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Tigana: Anniversary Edition

4/5. Years ago, a conquering wizard cursed the land of Tigana out of existence. Only those born on its soil can say its name, or remember it exists, and they will slowly die out as their children forget. A small pack of minstrels set out to bring it back.

I really liked this. And I wish I didn't.

I mean, what a great concept, right? This is what I wish fantasy was more often about, turning magic upon some of the fundamental ways we organize ourselves as people, and wrecking those ways, and seeing what happens. Here it's a nation silently erased, a people scattered and forced never to speak of their home. I mean, the injustice of this worked on me, of all people,* so you know the book is good.

That said, wow how much do I wish our copyright system was more sensible and someone could officially remix this book now. Someone like Leckie, say, or Jemisin, or de Bodard, or Monette, maybe. Someone, uh, not GGK.

Because, well. In the beginning of this book, as one of the protagonists was introduced and we found out he was queer, I instantly thought spoiler ) and yuuuup, called it. Not only that, but more spoilers ) Which is not even starting on the concubines, because of course there is a concubine, there is always a sexual captive in GGK's books, always, he has a sexuality, you guys, and it encompasses all varieties of women as concubine/sex slave/prostitute, and every time I read a book of his I get that bit more skeeved out. Anyway, without spoilers this time, what happens to the concubine – what the narrative ordains as her just path – makes me seethingly angry.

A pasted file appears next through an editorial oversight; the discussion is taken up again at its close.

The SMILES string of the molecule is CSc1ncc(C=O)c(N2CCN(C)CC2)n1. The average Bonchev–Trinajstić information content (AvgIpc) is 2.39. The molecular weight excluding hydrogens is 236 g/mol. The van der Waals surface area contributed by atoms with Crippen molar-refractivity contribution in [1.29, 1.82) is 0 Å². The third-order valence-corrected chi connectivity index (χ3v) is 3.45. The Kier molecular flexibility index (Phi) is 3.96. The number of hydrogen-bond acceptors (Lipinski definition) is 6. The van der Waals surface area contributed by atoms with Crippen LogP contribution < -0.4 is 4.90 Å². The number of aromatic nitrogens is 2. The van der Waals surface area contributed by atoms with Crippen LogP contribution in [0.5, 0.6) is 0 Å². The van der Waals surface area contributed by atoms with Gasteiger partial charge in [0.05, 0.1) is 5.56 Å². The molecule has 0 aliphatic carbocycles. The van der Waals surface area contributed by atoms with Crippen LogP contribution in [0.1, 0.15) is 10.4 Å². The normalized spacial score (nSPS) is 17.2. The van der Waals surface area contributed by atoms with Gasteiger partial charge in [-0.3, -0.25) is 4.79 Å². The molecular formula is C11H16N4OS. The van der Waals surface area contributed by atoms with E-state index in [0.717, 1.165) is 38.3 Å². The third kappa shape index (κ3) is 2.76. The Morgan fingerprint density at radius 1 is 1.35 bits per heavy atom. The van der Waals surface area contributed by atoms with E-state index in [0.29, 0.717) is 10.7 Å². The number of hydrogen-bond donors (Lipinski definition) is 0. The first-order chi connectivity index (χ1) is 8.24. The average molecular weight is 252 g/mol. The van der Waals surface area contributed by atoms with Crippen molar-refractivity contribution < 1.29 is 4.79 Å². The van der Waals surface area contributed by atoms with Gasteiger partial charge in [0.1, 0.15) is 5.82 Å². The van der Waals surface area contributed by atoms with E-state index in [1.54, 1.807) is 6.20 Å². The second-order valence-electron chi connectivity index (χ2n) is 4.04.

So this is a beautiful book. Truly. It touched me in a way I fully expected it not to. But it's also by GGK, so it's wildly overwrought, and, well, fucking gross in a lot of ways. And I wish someone else had written it, because that book, written by the right person, could be one of the best books I've ever read.

*I'm one of the least nationalistic people you're likely to meet. I take no pride in my country, or all the handwringing despair most of my friends seem to; either of those would require believing that my country actually exists as an identity in any meaningful way, other than a nonsense concept people trot out for rhetorical convenience. None of this particularly matters for daily life. I just blank out any sentences including "America is" or that otherwise attempt to claim some sort of meaningful national identity. Oh, and I find the Olympics a nearly intolerable exercise in mindless jingoism. This book worked on me anyway, largely because it focused on the destruction of culture as the true evil done (which is right, I think –there's a reason that cultural destruction, even without the taking of life, is considered a kind of genocide). The book (I think? I read this in June and my notes are somewhat . . . unclear) treats identity as synonymous with that culture, which I don't think is right, but that's not really the point, and it worked on me anyway.
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Sailing to Sarantium (The Sarantium Mosaic, Book 1) Sailing to Sarantium by Guy Gavriel Kay


My rating: 2 of 5 stars
A mosaicist is summoned east to not!Byzantium to serve the Emperor in construction of the mightiest sanctuary dome the world has known. His journey takes him through danger, mystical adventure, and court intrigue, culminating in . . . er . . . absolutely nothing. One assumes the point will arrive in the sequel?